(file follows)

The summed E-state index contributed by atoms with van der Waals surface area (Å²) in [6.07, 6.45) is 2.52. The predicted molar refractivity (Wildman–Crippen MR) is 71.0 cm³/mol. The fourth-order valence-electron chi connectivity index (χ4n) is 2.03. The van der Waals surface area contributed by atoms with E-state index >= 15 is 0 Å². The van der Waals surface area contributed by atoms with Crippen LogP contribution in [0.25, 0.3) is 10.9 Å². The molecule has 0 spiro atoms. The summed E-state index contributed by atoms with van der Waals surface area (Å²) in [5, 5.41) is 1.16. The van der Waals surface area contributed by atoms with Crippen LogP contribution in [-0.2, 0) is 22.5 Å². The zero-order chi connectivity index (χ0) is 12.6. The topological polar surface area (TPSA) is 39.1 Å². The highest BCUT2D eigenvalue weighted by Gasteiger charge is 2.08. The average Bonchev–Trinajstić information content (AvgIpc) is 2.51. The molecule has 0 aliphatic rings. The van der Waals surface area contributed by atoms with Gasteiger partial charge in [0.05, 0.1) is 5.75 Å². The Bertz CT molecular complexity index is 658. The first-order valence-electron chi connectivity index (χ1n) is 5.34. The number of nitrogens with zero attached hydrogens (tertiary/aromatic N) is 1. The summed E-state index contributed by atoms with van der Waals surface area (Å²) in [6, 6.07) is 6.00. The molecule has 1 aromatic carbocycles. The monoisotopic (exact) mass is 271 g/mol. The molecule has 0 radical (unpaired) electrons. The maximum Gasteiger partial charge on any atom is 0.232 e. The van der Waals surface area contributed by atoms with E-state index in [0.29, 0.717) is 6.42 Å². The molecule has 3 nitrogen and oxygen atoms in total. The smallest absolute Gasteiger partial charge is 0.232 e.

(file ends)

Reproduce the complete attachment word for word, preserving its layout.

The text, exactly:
The summed E-state index contributed by atoms with van der Waals surface area (Å²) in [6.07, 6.45) is 2.52. The predicted molar refractivity (Wildman–Crippen MR) is 71.0 cm³/mol. The fourth-order valence-electron chi connectivity index (χ4n) is 2.03. The van der Waals surface area contributed by atoms with E-state index >= 15 is 0 Å². The van der Waals surface area contributed by atoms with Crippen LogP contribution in [0.25, 0.3) is 10.9 Å². The molecule has 0 spiro atoms. The summed E-state index contributed by atoms with van der Waals surface area (Å²) in [5, 5.41) is 1.16. The van der Waals surface area contributed by atoms with Crippen LogP contribution in [-0.2, 0) is 22.5 Å². The zero-order chi connectivity index (χ0) is 12.6. The topological polar surface area (TPSA) is 39.1 Å². The highest BCUT2D eigenvalue weighted by Gasteiger charge is 2.08. The average Bonchev–Trinajstić information content (AvgIpc) is 2.51. The molecule has 0 aliphatic rings. The van der Waals surface area contributed by atoms with Gasteiger partial charge in [0.05, 0.1) is 5.75 Å². The Bertz CT molecular complexity index is 658. The first-order valence-electron chi connectivity index (χ1n) is 5.34. The number of nitrogens with zero attached hydrogens (tertiary/aromatic N) is 1. The summed E-state index contributed by atoms with van der Waals surface area (Å²) in [6, 6.07) is 6.00. The molecule has 1 aromatic carbocycles. The monoisotopic (exact) mass is 271 g/mol. The molecule has 0 radical (unpaired) electrons. The maximum Gasteiger partial charge on any atom is 0.232 e. The van der Waals surface area contributed by atoms with E-state index in [0.29, 0.717) is 6.42 Å². The molecule has 3 nitrogen and oxygen atoms in total. The smallest absolute Gasteiger partial charge is 0.232 e.